I was recently contacted by a Physiotherapist who completed my MelioGuide Building Better Bones course on osteoporosis prevention, treatment and management. She asked if I could suggest an alternative to the Chair Sit and Reach Test in the Senior Fitness Test.
This article is a part of my Physical Therapist and Physiotherapist Continuing Education series for Physical Therapists, Physiotherapists, Physiotherapy Assistants and Physical Therapy Assistants.
Sit and Reach Test for Senior Fitness Test
Please feel free to comment on my response and alternative suggestions are certainly welcome. Below is our exchange:
I would appreciate your professional opinion on one of the items in the Senior Fitness Test – specifically the Chair Sit and Reach Test.
Do you have any suggestions for an alternative position?
We are opening a Cardiac Out-Patient Clinic and will be using the Senior Fitness Test for those patients who are unable to complete our full evaluation work-up. The Chair Sit and Reach Test is contraindicated for many of the patients that we will receive.
I took your course a year ago and refer to your text and videos frequently.
Thank you for your question. I appreciate you consulting with me.
If you are simply looking for a measure of hamstring flexibility, I would suggest either of the following tests:
Supine Flexibility Test
Standardize your test by having your client lie supine, a small rolled support the size of their flat hand in their lumbar area and support under their head (indicate what you use for duplication/retesting) since not all clients will be able to lay flat.
- Bend one knee so that the foot is resting beside the knee of the straight leg.
- Ask client to straighten the knee as they point the foot away from them. This will give you hamstring flexibility without limitation from gastrocnemius or neural tension.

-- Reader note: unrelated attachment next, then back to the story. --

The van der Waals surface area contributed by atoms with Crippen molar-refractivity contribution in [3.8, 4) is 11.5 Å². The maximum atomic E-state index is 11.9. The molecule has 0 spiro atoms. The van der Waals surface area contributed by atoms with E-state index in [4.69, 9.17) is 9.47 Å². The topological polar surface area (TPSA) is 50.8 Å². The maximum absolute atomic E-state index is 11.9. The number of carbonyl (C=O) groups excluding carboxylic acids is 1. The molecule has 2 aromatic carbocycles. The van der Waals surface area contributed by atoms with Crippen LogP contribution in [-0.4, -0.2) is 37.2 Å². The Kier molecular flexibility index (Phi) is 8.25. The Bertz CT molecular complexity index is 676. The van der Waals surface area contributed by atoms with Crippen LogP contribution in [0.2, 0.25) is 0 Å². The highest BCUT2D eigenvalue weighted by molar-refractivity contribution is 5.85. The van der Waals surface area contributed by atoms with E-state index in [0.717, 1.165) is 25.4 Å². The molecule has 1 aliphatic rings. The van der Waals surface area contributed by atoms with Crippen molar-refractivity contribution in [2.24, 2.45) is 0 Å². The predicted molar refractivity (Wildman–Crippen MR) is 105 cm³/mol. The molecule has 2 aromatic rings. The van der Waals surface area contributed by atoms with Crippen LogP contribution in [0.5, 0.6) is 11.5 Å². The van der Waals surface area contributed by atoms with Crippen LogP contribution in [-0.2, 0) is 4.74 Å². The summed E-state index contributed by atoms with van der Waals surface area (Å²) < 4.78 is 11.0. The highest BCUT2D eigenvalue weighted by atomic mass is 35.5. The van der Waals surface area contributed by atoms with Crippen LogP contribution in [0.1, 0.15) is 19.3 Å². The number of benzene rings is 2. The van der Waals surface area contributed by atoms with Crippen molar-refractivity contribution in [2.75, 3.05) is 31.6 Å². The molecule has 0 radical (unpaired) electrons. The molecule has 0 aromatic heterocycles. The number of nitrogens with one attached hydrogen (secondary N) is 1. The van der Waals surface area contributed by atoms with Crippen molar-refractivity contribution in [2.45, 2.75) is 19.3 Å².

- Cue your client to inhale, then exhale and tighten lower abdominals as they assist you in raising the straight leg up off the table/floor: “Take a deep relaxed breath and exhale and tighten your deep tummy muscles as you raise your leg as high as you comfortably can without bending your knee. Keep your foot relaxed.”
- Passively assist to where they feel tension at a level of 6 on 10 but no pain.
- Remind them to keep the knee as they point the foot away from them. This will give you hamstring flexibility without limitation from gastrocnemius or neural tension.
- Measure the angle from the floor.
Chair Sit and Reach Test
Standardize your test by having the client sit on a flat chair, both thighs supported, knees and hips bent 90 degrees, and feet flat on the floor (or use a 1 inch or 2 inch, etc lift for short legged clients. Place the same lifts on the chair for long legged clients).
- Have the client maintain a tall posture and ask him to straighten the knee as he points his foot away: “Take a deep relaxed breath and exhale and tighten your deep tummy muscles as you straighten one knee as much as you can comfortably.
- Keep your foot relaxed. This will give you hamstring flexibility without limitation from gastrocnemius or neural tension.
- Measure the degree of knee straightening: 0 degrees would be equal to full extension.
In either test, I would ask client to chose the leg of their choice or, if you have time, measure range of motion on both legs. Look forward to hearing back from you. Be well.
A Note to All MelioGuide Pros:
Please feel free to comment on my suggested alternatives to the Chair Sit and Reach Test. Let’s come up with more safe alternatives.
Physical Therapy Continuing Education
To learn more about how to Physical Therapy Continuing Education, visit my page dedicated to Physical Therapy Continuing Education.
Great suggestions – I’ve used the supine test (or a variation of it) with my older fitness clients, but never thought to try the sitting technique.